Payoffs and Consequences

The inappropriate expression of anger initially has apparent payoffs (e.g., releasing tension, controlling people). In the long-term, however, these payoffs lead to negative consequences.  That is why they are called “apparent” payoffs; the long-term negative consequences far outweigh the short-term gains.

Myths About Anger

Myth #1:  Anger Is Inherited.  One misconception or myth about anger is that the way people express anger is inherited and cannot be changed.  Evidence from research studies, however, indicates that people are not born with set and specific ways of expressing anger.  Rather, these studies show that the expression of anger is learned behavior and that more appropriate ways of expressing anger can also be learned.

Myth #2:  Anger Automatically Leads to Aggression.  A related myth involves the misconception that the only effective way to express anger is through aggression.  There are other more constructive and assertive ways, however, to express anger.  Effective anger management involves controlling the escalation of anger by learning assertiveness skills, changing negative and hostile “self-talk,” challenging irrational beliefs, and employing a variety of behavioral strategies.  These skills, techniques, and strategies will be discussed in later sessions.

Myth #3:  You Must Be Aggressive To Get What You Want.  Many people confuse assertiveness with aggression.  The goal of aggression is to dominate, intimidate, harm, or injure another person—to win at any cost.  Conversely, the goal of assertiveness is to express feelings of anger in a way that is respectful of other people.  Expressing yourself in an assertive manner does not blame or threaten other people and minimizes the chance of emotional harm.  You will learn about the topic of assertiveness skills in more detail in sessions 7 and 8.

Myth #4:  Venting Anger Is Always Desirable.  For many years, there was a popular belief that the aggressive expression of anger, such as screaming or beating on pillows, was therapeutic and healthy.  Research studies have found, however, that people who vent their anger aggressively simply get better at being angry.  In other words, venting anger in an aggressive manner reinforces aggressive behavior.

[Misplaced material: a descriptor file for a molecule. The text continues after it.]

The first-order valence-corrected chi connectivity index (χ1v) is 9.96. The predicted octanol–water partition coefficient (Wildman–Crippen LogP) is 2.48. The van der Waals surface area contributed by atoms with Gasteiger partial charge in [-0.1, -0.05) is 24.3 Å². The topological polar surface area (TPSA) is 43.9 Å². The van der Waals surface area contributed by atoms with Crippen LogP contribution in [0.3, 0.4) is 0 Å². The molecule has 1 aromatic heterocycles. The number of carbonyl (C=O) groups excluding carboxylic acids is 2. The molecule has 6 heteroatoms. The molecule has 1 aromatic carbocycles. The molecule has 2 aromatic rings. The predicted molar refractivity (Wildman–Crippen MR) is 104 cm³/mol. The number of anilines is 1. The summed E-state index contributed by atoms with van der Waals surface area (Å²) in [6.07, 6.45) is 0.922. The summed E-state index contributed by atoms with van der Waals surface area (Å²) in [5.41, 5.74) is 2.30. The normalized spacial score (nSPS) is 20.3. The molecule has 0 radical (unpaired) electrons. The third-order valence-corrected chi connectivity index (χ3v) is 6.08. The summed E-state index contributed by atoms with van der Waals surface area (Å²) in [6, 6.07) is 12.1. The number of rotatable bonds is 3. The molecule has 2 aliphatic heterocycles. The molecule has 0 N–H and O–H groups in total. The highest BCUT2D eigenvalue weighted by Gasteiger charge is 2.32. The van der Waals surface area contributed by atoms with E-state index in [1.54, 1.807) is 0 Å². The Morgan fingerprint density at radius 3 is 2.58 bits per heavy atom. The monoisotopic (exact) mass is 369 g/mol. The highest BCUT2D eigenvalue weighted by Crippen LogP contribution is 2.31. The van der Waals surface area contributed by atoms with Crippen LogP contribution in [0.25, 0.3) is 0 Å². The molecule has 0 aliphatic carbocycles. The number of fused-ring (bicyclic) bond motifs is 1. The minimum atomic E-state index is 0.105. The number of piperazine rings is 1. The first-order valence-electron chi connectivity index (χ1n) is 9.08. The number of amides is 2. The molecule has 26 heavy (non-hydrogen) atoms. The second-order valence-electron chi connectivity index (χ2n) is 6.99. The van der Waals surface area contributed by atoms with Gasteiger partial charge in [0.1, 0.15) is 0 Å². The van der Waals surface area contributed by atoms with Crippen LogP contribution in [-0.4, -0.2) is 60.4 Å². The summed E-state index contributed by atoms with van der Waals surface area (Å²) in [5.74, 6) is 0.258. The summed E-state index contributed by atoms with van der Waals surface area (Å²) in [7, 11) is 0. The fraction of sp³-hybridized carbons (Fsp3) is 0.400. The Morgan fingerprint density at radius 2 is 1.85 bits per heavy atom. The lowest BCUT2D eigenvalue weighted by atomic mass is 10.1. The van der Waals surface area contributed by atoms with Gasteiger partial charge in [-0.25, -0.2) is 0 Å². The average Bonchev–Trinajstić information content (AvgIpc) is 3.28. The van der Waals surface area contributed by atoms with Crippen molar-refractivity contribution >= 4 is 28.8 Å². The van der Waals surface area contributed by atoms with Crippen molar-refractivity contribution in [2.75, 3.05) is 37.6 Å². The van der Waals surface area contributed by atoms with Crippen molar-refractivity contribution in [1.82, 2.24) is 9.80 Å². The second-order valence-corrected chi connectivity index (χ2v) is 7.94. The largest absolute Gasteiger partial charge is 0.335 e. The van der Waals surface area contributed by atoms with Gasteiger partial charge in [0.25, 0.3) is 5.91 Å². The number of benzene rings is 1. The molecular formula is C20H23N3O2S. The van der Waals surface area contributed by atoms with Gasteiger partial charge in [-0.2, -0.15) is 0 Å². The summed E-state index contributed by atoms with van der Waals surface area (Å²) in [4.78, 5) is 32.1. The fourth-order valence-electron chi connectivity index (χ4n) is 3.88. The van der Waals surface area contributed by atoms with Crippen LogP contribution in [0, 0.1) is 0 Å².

Anger Is a Habit

Anger can become a routine, familiar, and predictable response to a variety of situations.  When anger is displayed frequently and aggressively, it can become a maladaptive habit.  A habit, by definition, means performing behaviors automatically, over and over again, without think­ing.  The frequent and aggressive expression of anger can be viewed as a maladaptive habit because it results in negative consequences.

Breaking the Anger Habit

You can break the anger habit by becoming aware of the events and circumstances that trigger your anger and the negative consequences that result from it.  In addition, you need to develop a set of strategies to effectively manage your anger.  You will learn more about strategies to manage anger in session 3.

Anger Meter

A simple way to monitor your anger is to use a 1 to 10 scale called the anger meter.  A score of 1 on the anger meter represents a complete lack of anger or a total state of calm, whereas 10 represents an angry and explosive loss of control that leads to negative consequences.